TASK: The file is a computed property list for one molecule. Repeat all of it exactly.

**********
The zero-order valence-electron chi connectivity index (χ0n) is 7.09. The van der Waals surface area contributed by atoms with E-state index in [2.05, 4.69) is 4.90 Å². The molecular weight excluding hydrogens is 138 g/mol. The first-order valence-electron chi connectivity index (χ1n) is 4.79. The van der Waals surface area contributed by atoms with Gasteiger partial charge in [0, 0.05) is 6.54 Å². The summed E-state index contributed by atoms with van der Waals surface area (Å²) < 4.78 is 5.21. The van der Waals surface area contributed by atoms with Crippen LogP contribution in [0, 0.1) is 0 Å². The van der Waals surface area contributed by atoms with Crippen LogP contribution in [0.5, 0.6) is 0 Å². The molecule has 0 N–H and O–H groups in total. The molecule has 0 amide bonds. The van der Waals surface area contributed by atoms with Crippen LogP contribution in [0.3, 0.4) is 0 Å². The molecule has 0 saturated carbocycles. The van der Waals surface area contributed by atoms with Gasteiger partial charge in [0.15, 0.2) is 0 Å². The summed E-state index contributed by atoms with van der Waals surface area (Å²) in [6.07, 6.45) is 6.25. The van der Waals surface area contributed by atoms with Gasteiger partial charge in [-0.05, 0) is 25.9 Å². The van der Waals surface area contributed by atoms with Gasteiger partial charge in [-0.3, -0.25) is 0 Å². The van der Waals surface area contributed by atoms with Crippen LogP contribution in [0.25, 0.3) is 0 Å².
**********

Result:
The zero-order valence-electron chi connectivity index (χ0n) is 7.09. The van der Waals surface area contributed by atoms with E-state index in [2.05, 4.69) is 4.90 Å². The molecular weight excluding hydrogens is 138 g/mol. The first-order valence-electron chi connectivity index (χ1n) is 4.79. The van der Waals surface area contributed by atoms with Gasteiger partial charge in [0, 0.05) is 6.54 Å². The summed E-state index contributed by atoms with van der Waals surface area (Å²) < 4.78 is 5.21. The van der Waals surface area contributed by atoms with Crippen LogP contribution in [0, 0.1) is 0 Å². The van der Waals surface area contributed by atoms with Crippen LogP contribution in [0.5, 0.6) is 0 Å². The molecule has 0 N–H and O–H groups in total. The molecule has 0 amide bonds. The van der Waals surface area contributed by atoms with Crippen LogP contribution in [0.3, 0.4) is 0 Å². The molecule has 0 saturated carbocycles. The van der Waals surface area contributed by atoms with Gasteiger partial charge in [0.15, 0.2) is 0 Å². The summed E-state index contributed by atoms with van der Waals surface area (Å²) in [6.07, 6.45) is 6.25. The van der Waals surface area contributed by atoms with Gasteiger partial charge in [-0.05, 0) is 25.9 Å². The van der Waals surface area contributed by atoms with Gasteiger partial charge in [-0.3, -0.25) is 0 Å². The van der Waals surface area contributed by atoms with Crippen LogP contribution in [0.25, 0.3) is 0 Å².